Coming up as a young player who did you look to, if anyone, as an example of how to do this successfully?

I was glad to be playing with such talented musicians. Everyone in the band is very good individually on their own. Collectively, it’s pretty amazing. When I was a very young kid playing drums I looked at Gene Krupa, Buddy Rich, those kinds of things. Then, Ringo. And The Beach Boys, with their great sense of harmony. I felt The Beach Boys helped me a lot. When I was in my teens I listened to a lot of jazz fusion: Weather Report, Return to Forever, that kind of stuff. That affected my style.

But did you have any notion that you could be doing this for 50 years?

Absolutely not. (Laughs.) When I joined Yes I told them to give me three months to see if I liked it and you get three months to see if you like it, and here I am, still playing with the band. In July it’ll be 47 years. Quite amazing.

Yes music is challenging physically, as well. How have you approached that aspect of it?

I’ve been able to grow with it and keep up with it. I am a part of it, playing on every album since Close to the Edge. It’s been a very interesting ride. You develop along with it.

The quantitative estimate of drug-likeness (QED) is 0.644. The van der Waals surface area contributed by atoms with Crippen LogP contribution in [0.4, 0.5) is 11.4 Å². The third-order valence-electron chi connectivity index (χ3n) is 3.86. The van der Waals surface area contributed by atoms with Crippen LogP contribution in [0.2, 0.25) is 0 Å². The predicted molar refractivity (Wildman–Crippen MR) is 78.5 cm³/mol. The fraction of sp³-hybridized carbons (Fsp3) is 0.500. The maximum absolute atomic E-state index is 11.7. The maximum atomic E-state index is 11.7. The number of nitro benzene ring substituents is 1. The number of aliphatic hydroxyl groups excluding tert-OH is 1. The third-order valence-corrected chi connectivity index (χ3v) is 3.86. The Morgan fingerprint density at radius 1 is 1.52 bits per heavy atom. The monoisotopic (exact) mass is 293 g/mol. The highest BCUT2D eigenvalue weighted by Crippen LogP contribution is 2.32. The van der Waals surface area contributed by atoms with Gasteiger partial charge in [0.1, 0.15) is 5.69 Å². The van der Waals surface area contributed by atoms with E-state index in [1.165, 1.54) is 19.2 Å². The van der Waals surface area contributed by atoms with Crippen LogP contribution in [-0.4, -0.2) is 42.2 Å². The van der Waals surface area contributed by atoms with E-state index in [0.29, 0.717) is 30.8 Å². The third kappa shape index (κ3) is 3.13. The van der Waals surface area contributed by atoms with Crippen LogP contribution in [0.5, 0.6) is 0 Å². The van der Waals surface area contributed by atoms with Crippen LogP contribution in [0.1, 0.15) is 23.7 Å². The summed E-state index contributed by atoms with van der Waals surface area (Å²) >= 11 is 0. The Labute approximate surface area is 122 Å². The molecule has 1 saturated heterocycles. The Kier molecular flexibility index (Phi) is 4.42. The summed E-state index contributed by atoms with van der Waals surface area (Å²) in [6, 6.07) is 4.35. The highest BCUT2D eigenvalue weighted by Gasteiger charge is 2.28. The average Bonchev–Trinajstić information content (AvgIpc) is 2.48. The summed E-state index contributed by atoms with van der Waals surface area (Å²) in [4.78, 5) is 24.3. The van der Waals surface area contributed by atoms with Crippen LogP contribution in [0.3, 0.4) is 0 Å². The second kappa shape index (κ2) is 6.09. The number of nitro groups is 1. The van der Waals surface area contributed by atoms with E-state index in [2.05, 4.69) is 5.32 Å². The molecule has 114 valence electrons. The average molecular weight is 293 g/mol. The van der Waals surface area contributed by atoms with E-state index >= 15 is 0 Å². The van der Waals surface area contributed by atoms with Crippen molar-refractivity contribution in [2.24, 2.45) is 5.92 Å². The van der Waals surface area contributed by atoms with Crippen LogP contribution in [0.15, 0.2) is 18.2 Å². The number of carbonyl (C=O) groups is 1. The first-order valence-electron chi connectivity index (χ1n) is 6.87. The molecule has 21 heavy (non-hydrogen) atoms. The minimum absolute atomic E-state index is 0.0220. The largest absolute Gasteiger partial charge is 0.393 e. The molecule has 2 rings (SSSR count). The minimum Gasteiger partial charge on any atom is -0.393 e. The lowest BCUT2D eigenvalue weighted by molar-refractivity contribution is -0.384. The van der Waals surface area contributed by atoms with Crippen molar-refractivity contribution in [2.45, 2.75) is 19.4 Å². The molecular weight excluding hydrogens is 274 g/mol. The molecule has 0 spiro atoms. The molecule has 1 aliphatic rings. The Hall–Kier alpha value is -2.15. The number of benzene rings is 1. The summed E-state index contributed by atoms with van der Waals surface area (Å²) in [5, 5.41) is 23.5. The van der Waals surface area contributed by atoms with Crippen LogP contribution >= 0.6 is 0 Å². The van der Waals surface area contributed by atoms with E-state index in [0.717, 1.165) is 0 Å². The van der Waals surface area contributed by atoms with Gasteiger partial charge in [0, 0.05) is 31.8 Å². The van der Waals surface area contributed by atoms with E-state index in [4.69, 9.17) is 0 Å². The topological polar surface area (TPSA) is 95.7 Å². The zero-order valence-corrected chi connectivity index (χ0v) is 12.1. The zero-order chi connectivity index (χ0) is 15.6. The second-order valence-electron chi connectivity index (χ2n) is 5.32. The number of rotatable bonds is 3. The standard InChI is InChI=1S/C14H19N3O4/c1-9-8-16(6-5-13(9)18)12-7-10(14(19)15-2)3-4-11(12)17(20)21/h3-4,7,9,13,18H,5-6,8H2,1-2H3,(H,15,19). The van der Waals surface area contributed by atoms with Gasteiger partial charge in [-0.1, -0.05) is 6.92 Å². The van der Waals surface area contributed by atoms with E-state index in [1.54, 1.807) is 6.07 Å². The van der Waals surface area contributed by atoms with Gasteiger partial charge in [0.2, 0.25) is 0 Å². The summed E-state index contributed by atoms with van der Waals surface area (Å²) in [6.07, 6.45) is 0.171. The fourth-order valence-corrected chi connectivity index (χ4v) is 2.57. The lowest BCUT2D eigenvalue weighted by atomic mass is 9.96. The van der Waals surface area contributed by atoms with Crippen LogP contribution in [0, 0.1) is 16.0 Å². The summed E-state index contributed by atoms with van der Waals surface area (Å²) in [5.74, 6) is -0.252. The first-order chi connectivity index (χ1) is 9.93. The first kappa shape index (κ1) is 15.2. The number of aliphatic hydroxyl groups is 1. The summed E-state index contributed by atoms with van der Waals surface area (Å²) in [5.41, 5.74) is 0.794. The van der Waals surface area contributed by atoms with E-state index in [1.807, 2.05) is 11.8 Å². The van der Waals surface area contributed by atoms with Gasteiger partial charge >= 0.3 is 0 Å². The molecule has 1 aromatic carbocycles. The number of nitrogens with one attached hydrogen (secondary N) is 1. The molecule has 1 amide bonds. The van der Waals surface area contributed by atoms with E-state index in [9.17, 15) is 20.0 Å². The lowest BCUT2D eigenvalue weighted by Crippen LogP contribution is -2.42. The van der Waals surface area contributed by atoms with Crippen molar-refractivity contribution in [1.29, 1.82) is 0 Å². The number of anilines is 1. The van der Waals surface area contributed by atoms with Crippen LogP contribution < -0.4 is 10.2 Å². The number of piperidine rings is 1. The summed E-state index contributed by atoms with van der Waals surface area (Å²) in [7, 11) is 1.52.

I think about a song from your youth, like “Roundabout”- a certified classic that every fan knows inside and out but requires a lot physically on the band’s part to do it justice.

Yeah, we tried not playing “Roundabout” for a while. We got so many complaints because we didn’t play it, we’ve been playing it ever since. It’s a really great song that’s stood the test of time.

Is there a song you look forward to playing each night?

I’m not playing the full set. I’m a lot better than I was, and playing a lot more of the set. But, I look forward to playing “Awaken” every night. That song is quite a majestic piece of music; such an anthem-type and very classical sounding. A great song to play onstage.

Before Yes you played with John Lennon on some landmark recordings as well as on George Harrison’s All Things Must Pass considered one of the greatest albums of all-time. What was that like?

Going onstage with John, doing “Instant Karma,” and recording Imagine; for me, I was just getting on with my job and furthering my career. That’s what I thought in my head. I didn’t realize the impact of those albums until much later. Then, I said, ‘Wow! Did I really do that?’ But, to me, at the time I was just keeping my head down, working, and doing what I was supposed to do.

But you had to feel this was something special.

There was a sense of that. I was having a ball hanging out with the biggest stars in the world. I became part of the clan, as it were. The Beatles had a group of people that used to hang around with them and once you were accepted into that, you were just one of them. Pretty incredible.